With the second, the outermost thunk contains the head and tail of the list, so you can grab the tail, then call the thunk to generate the second list. This can work with infinite lists, and it can produce and return partial results.

Here’s a contrived example: a program that reads in one integer per line and prints the sums so far.

main :: IO ()
main = interact( display . compute 0 . parse . lines )
  where parse :: [String] -> [Int]
        parse [] = []
        parse (x:xs) = (read x):(parse xs)

        compute :: Int -> [Int] -> [Int]
        compute _ [] = []
        compute accum (x:xs) = let accum' = accum + x
                               in accum':(compute accum' xs)

        display = unlines . map show

If you run this interactively, you’ll get something like:

$ 1
1
$ 2
3
$ 3
6
$ 4
10

But you could also write compute tail-recursively, with an accumulating parameter:

main :: IO ()
main = interact( display . compute [] . parse . lines )
  where parse :: [String] -> [Int]
        parse = map read

        compute :: [Int] -> [Int] -> [Int]
        compute xs [] = reverse xs
        compute [] (y:ys) = compute [y] ys
        compute (x:xs) (y:ys) = compute (x+y:x:xs) ys

        display = unlines . map show

This is an artificial example, but strict left folds are a common pattern. If, however, you write either compute or parse with an accumulating parameter, this is what you get when you try to run interactively, and hit EOF (control-D on Unix, control-Z on Windows) after the number 4:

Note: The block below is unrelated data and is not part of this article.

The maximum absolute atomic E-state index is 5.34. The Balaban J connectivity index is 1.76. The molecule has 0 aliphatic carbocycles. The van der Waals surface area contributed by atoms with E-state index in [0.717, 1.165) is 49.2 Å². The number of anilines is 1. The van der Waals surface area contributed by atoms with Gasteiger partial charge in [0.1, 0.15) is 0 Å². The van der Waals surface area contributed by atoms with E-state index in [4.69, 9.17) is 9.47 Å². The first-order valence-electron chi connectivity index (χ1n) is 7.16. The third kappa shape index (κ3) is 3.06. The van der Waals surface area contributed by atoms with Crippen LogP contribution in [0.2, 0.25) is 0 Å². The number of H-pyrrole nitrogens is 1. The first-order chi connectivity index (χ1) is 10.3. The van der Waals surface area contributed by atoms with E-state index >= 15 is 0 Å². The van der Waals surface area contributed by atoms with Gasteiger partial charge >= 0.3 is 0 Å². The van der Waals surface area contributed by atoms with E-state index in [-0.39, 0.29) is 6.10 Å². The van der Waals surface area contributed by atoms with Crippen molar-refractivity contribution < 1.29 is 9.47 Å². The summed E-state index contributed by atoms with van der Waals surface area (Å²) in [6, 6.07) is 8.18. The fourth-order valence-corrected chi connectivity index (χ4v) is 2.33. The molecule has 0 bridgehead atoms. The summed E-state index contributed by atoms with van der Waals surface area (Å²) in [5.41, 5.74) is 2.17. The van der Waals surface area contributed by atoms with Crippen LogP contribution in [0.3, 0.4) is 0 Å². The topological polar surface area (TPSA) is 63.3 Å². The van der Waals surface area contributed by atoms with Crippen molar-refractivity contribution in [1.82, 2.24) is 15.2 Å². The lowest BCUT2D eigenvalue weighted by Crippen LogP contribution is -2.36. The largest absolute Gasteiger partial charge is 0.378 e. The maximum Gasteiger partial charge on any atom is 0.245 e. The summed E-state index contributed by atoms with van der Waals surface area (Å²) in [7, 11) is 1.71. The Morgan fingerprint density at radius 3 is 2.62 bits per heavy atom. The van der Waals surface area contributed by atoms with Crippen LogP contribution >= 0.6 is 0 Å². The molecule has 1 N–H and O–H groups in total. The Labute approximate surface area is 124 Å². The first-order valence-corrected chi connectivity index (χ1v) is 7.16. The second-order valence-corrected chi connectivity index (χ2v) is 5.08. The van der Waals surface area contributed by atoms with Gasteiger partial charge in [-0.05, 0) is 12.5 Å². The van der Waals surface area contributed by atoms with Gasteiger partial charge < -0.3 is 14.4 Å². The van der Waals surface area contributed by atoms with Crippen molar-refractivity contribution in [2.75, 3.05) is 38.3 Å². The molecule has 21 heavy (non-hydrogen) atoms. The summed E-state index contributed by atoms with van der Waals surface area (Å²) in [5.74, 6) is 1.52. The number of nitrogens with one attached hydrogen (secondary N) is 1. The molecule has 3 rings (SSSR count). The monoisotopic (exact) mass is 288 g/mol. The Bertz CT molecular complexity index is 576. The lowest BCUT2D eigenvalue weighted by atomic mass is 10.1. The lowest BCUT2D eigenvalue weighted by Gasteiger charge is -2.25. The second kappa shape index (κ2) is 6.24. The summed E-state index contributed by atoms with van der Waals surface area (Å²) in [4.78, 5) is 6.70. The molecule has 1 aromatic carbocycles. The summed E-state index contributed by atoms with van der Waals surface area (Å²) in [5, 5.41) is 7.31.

$ 1
$ 2
$ 3
$ 4
1
3
6
10

This left-folded version needs to compute the entire data structure before it can read any of it. That can’t ever work on an infinite list (When would you reach the base case? How would you even reverse an infinite list if you did?) and an application that can’t respond to user input until it quits is a deal-breaker.

On the other hand, the tail-recursive version can be strict in its accumulating parameter, and will run more efficiently, especially when it’s not being consumed immediately. It doesn’t need to keep any thunks or context around other than its parameters, and it can even re-use the same stack frame. A strict accumulating function, such as Data.List.foldl', is a great choice whenver you’re reducing a list to a value, not building an eagerly-evaluated list of output. Functions such as sum, product or any can’t return any useful intermediate value. They inherently have to finish the computation first, then return the final result.

2

FWIW, I'd go for existing monadic combinators and focus on readability/consiseness. Using unfoldM :: Monad m => m (Maybe a) -> m [a]:

import Control.Monad (liftM, mfilter)
import Control.Monad.Loops (unfoldM)

myReadListTailRecursive :: IO [String]
myReadListTailRecursive = unfoldM go
  where
    go :: IO (Maybe String)
    go = do
        line <- getLine
        return $ case line of
            "" -> Nothing
            s -> Just s

Or using MonadPlus instance of Maybe, with mfilter :: MonadPlus m => (a -> Bool) -> m a -> m a:

myReadListTailRecursive :: IO [String]
myReadListTailRecursive = unfoldM (liftM (mfilter (/= "") . Just) getLine)

Another, more versatile option, might be to use LoopT.